For this being my first time reading Dracula, I assumed the plot to go in a different direction. I thought that not only Dracula would be the narrator but they would explain how he became a child of the night. However, that was not so. Im not sure if thats a bad thing or not.
Jonathan, a man soon to encounter unfortunate events, is traveling to Transylvania on his way to meet the Count Dracula and help him understand his new estate in London. On his way he's warned by many to not to continue his trip but he refuses to listen. Once he arrives, he meets the interesting Dracula. Although Dracula seems like the greatest host, he comes off a bit awkward like not being around in the morning and not eating during supper. Sooner than later, Dracula becomes more demanding towards his guest. Jonathan starts to realize that Dracula's Castle has no mirrors & later learns that he has no reflection. Becoming more weary of Dracula, Jonathan does some investigation & sees Dracula climbing on his wall & holding female creatures in one of the many rooms. Now that he knows he his destined to becomes someones meal, he tries his best to pretend he doesn't know what may become of him in the near future so he can escape with out Dracula becoming suspicious. The day Dracula plans Jonathan's departure is the day when he (Jonathan) tries to escapes & we don't hear from him again (in the next 2 chapters)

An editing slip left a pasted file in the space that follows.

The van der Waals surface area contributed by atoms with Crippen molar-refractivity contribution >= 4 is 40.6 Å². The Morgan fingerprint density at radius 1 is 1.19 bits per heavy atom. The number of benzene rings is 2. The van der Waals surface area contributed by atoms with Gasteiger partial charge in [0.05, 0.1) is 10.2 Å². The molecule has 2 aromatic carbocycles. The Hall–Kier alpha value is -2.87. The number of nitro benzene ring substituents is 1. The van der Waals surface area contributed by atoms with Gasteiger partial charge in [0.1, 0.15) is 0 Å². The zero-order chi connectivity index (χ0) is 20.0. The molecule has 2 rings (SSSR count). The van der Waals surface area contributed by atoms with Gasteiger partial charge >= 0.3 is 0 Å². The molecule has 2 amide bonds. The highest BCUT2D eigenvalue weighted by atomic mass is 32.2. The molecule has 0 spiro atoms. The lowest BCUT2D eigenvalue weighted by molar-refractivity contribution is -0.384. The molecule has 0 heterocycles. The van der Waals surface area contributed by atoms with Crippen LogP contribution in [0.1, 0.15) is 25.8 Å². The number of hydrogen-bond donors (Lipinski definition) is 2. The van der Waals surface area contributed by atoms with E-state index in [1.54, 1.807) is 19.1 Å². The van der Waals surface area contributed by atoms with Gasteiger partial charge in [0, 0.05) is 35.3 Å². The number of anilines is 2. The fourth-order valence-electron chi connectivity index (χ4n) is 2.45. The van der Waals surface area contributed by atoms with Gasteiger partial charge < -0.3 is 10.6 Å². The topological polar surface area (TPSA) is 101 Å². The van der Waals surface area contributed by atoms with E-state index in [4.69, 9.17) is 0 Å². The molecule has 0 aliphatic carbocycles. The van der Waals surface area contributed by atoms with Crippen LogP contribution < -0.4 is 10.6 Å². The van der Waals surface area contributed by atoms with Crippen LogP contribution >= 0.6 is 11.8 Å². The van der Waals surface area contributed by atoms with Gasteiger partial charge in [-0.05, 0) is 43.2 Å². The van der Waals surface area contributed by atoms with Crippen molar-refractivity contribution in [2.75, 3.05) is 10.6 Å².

The next two chapters are either frivolous or placed to help build the future of the novel. It is Jonathan's fiancé (Mina) story and what she has been up to while Jonathan has been away.
To go back to our prior ideas on horror vs this the human mind, we can be under the impression that Stephen King was right about us "craving" not only horror movies but horror in general. Take Jonathan for instant, he was warned that his trip may be a danger to him. The old lady & the citizen in Chapter One hinted to him the trouble he may get into if he continued his journey. Is it that Jonathan was clueless to their clues? Less likely. Like King said, it may be that Jonathan was trying to show off his bravery. He was trying to prove something as if he could foresee the danger ahead but thought he was invincible.
Sadly, we don't know what happens to Jonathan. the anticipation of Jonathan's survival or death is not only nerve wrecking but enticing. My real question is, what was Dracula preparing for? Why does he wait more than a month to decide to dine on Jonathan when he had him incarcerated in his own home.